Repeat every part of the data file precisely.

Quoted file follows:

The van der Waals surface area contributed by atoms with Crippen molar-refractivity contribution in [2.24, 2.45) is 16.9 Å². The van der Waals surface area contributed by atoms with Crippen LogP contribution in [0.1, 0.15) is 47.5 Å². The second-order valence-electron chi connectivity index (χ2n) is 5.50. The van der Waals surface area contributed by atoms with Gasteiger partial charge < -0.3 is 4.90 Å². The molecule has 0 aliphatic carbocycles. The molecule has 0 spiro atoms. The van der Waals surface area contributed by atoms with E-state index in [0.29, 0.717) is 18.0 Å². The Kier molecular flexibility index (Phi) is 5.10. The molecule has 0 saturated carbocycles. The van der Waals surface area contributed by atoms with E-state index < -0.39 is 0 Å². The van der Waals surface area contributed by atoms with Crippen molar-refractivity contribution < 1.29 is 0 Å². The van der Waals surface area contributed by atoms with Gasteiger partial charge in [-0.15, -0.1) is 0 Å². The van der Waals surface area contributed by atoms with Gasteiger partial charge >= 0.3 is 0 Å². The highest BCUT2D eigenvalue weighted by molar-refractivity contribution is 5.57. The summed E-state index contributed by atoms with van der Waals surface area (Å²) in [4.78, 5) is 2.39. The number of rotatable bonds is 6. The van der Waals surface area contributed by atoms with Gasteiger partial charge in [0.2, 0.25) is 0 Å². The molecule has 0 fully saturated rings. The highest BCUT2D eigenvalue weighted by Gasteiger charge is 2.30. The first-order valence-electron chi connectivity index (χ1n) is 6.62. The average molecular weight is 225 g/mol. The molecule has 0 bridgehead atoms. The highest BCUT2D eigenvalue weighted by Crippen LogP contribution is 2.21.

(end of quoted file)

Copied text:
The van der Waals surface area contributed by atoms with Crippen molar-refractivity contribution in [2.24, 2.45) is 16.9 Å². The van der Waals surface area contributed by atoms with Crippen LogP contribution in [0.1, 0.15) is 47.5 Å². The second-order valence-electron chi connectivity index (χ2n) is 5.50. The van der Waals surface area contributed by atoms with Gasteiger partial charge < -0.3 is 4.90 Å². The molecule has 0 aliphatic carbocycles. The molecule has 0 spiro atoms. The van der Waals surface area contributed by atoms with E-state index in [0.29, 0.717) is 18.0 Å². The Kier molecular flexibility index (Phi) is 5.10. The molecule has 0 saturated carbocycles. The van der Waals surface area contributed by atoms with E-state index < -0.39 is 0 Å². The van der Waals surface area contributed by atoms with Crippen molar-refractivity contribution < 1.29 is 0 Å². The van der Waals surface area contributed by atoms with Gasteiger partial charge in [-0.15, -0.1) is 0 Å². The van der Waals surface area contributed by atoms with Gasteiger partial charge >= 0.3 is 0 Å². The highest BCUT2D eigenvalue weighted by molar-refractivity contribution is 5.57. The summed E-state index contributed by atoms with van der Waals surface area (Å²) in [4.78, 5) is 2.39. The number of rotatable bonds is 6. The van der Waals surface area contributed by atoms with Gasteiger partial charge in [0.2, 0.25) is 0 Å². The molecule has 0 fully saturated rings. The highest BCUT2D eigenvalue weighted by Gasteiger charge is 2.30. The first-order valence-electron chi connectivity index (χ1n) is 6.62. The average molecular weight is 225 g/mol. The molecule has 0 bridgehead atoms. The highest BCUT2D eigenvalue weighted by Crippen LogP contribution is 2.21.